Category Archives: Complementary Therapies

Nutrition, Body Care, Emotional, Mental, Social, Spiritual, Guides

Simple satisfying recipe: Roasted radishes with leeks

Sometimes I just want chips, dang it. Ever feel that way?

I don’t buy them except on rare occasions, so I make my own, thanks to a great tip Kathy Nace gave me a few years ago.

You can use pretty much any root vegetable. Add a leek, olive oil, salt and pepper, and it gets delicious.

All root vegetables are buried treasures, virtual storehouses of potassium, vitamin C, and other minerals. I don’t think I’d get any of those goodies from a bag of chips.

Last week,  I picked up some beautiful purple radishes at a local farm and decided it was time to bake with leeks.

 

 

 

I sliced them evenly for even backing and preheated my oven to 350 °. 

 

 

 

 

I mixed them in a bowl with olive oil. I am very picky about my oils. The seals on this bottle’s label tell what I look for when at the grocery store. You might have to hunt to find a bottle showing the California Olive Oil Council Certified Extra Virgin seal on the left of this label.

I added salt and pepper. You can try adding a variety of things to change up the flavor–herbs like thyme, spices like cumin, and garlic is yummy … this time I just wanted something quick and simple.

I spread the roots on a baking sheet.

 

 

 

 

I roasted them for about 30 minutes, stirred, and roasted for another 20 or 30, until crisp-tender.

Mmmm!

Source: Thriver Soup, pg. 143-144.

“Thrive Global” interview on cultivating well-being

Heidi Bright of ‘Bright Concepts’:
“Exhale slowly through your right nostril”
Photo by Laura Dague Dailey

When I feel good, I find it much easier to eat nutritious foods. When I feel like crap, I am drawn to crappy food to self-soothe, but it always backfires and I end up feeling worse. One way to circumvent this tendency is to allow myself a small amount of the junk food — like a small handful […]

Brain Hackers and I discuss “brain training” to manage emotions

Two-time Guinness Record holder for greatest memory, Dave Farrow, and I discuss

  • how to manage emotions from a brain perspective;
  • managing stress; and
  • reducing inflammation

in this 18-minute episode. Enjoy!

Episode 123 – Heidi Bright – Author Thriver Soup

How to Make a Delicious, Cancer-Fighting Valentine’s Treat

Valentine’s Day gives rise the urge to eat sugary treats. Unfortunately, processed sugar causes inflammation, which is not good for those dealing with cancer.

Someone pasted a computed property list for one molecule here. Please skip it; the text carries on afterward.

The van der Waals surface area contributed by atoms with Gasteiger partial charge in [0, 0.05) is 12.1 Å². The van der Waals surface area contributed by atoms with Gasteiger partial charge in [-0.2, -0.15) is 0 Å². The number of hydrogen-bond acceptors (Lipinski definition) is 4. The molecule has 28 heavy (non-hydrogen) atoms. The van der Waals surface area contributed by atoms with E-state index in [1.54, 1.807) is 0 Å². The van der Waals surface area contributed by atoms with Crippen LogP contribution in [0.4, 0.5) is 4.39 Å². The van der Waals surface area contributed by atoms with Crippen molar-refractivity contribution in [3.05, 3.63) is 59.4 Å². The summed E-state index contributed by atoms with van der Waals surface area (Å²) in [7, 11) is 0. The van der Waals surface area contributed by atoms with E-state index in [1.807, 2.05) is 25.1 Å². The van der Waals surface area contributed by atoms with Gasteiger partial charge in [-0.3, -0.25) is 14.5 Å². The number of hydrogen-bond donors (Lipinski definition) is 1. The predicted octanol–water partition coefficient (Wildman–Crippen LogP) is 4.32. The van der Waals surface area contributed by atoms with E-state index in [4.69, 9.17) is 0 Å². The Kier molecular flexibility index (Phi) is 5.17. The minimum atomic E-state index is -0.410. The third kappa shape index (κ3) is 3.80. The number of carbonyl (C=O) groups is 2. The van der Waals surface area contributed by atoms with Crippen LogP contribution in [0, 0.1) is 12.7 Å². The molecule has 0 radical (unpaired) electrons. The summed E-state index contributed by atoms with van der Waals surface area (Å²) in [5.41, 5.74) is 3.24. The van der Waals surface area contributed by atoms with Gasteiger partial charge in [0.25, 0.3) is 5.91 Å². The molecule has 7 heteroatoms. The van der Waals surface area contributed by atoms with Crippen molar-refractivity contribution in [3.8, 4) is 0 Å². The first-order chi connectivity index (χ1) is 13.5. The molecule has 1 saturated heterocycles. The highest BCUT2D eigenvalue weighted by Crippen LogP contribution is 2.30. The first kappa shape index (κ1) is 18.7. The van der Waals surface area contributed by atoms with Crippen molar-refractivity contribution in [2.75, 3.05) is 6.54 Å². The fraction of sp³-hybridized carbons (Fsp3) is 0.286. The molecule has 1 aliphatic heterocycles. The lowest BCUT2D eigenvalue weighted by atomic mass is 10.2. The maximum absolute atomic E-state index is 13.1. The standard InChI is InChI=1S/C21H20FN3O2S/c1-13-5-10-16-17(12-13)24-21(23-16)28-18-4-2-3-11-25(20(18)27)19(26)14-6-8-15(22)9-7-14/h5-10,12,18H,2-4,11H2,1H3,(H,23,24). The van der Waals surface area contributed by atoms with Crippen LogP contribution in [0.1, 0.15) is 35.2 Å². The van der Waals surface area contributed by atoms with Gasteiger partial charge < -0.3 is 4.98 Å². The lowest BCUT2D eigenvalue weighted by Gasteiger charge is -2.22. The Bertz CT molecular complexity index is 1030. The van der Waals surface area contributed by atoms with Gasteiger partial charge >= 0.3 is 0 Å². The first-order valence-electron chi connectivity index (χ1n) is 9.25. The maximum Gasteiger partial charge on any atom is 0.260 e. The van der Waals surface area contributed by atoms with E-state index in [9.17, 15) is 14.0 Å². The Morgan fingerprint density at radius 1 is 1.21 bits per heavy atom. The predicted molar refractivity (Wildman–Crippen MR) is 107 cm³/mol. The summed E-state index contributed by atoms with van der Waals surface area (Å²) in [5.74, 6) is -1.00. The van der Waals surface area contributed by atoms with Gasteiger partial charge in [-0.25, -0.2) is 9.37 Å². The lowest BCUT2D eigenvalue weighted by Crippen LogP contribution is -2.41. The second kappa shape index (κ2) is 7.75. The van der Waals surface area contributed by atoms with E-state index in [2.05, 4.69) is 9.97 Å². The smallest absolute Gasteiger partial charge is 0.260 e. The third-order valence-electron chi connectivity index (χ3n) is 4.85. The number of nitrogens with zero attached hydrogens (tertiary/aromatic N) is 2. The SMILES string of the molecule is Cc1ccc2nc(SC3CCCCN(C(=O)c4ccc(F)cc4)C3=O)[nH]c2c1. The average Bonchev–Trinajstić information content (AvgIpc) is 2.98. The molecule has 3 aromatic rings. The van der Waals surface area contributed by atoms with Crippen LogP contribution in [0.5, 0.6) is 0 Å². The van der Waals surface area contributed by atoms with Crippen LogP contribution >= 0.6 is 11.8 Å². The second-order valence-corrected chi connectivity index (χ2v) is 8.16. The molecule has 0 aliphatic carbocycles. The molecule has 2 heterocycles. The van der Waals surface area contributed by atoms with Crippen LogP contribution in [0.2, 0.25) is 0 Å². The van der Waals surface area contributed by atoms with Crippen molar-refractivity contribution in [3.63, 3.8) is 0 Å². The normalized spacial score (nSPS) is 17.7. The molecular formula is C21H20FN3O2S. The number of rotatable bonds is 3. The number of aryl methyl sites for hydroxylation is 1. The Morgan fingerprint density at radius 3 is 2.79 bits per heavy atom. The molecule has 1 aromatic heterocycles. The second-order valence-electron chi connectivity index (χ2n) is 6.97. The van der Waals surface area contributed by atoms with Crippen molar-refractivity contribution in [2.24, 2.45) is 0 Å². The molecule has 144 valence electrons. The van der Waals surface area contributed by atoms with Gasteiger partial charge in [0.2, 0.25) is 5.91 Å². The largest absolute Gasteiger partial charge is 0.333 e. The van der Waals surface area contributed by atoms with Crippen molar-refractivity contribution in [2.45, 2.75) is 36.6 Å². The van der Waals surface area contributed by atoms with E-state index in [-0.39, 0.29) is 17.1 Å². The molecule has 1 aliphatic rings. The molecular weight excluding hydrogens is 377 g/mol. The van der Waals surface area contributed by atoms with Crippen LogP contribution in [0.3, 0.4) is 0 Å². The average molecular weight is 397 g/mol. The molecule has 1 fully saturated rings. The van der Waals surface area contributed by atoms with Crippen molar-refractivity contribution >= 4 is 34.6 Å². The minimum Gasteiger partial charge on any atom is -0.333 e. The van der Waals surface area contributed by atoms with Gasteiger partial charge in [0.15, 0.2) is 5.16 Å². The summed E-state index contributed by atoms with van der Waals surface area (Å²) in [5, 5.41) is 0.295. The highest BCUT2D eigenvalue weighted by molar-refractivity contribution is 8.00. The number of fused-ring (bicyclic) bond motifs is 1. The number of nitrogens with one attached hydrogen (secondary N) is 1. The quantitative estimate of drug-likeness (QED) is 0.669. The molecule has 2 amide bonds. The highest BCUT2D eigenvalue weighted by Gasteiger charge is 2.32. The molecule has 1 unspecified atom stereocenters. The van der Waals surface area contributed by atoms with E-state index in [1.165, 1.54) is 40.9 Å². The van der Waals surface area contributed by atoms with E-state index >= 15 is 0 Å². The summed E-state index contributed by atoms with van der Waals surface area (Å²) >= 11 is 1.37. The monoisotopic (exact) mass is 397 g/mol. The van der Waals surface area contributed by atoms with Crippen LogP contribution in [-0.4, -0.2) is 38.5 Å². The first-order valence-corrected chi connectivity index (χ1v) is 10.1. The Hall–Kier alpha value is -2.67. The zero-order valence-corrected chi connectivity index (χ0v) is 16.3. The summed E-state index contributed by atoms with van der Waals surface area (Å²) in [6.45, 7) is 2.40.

Here’s a satisfying way around the sugar shackles that I enjoy. It’s naturally sweet, creamy, quick, easy, nutritious, and even color-coordinated.

And best of all, it can help fight cancer.

All it takes is a high-speed blender with a pusher, some frozen red berries, and a banana.

I consider my high-speed blender a vital part of my anti-cancer lifestyle. I use mine daily for green smoothies, and sometimes I’ll use it three times in one day. I am fortunate that my brother Walter gave me a Vitamix after my diagnosis. I believe using it provides my body with access to fresh, vital nutrients I might not get any other way.

Red berries are nutritional powerhouses. They boost the immune system and provide cell-protecting antioxidants. Raspberries and strawberries contain especially high amounts of ellagic acid, a phytochemical that interferes with cancer development. [1]

Bananas contain vitamin B6 (good for dealing with neuropathy), fiber, potassium (especially important during chemo, I found), magnesium, vitamin C, and manganese.[2]

Cut your peeled banana in half and stick both halves in the bottom of your blender.

 

 

 

 

Measure out 2 cups of frozen berries and pour them on top.

 

 

 

 

Turn on your blender and use your pusher to get the fruit to mix.

 

 

 

 

Viola! A delicious, sweet, creamy, frozen dessert for Valentine’s Day.

 

 

 

 

Enjoy!

 

Sources:

[1] Thriver Soup, pg.  117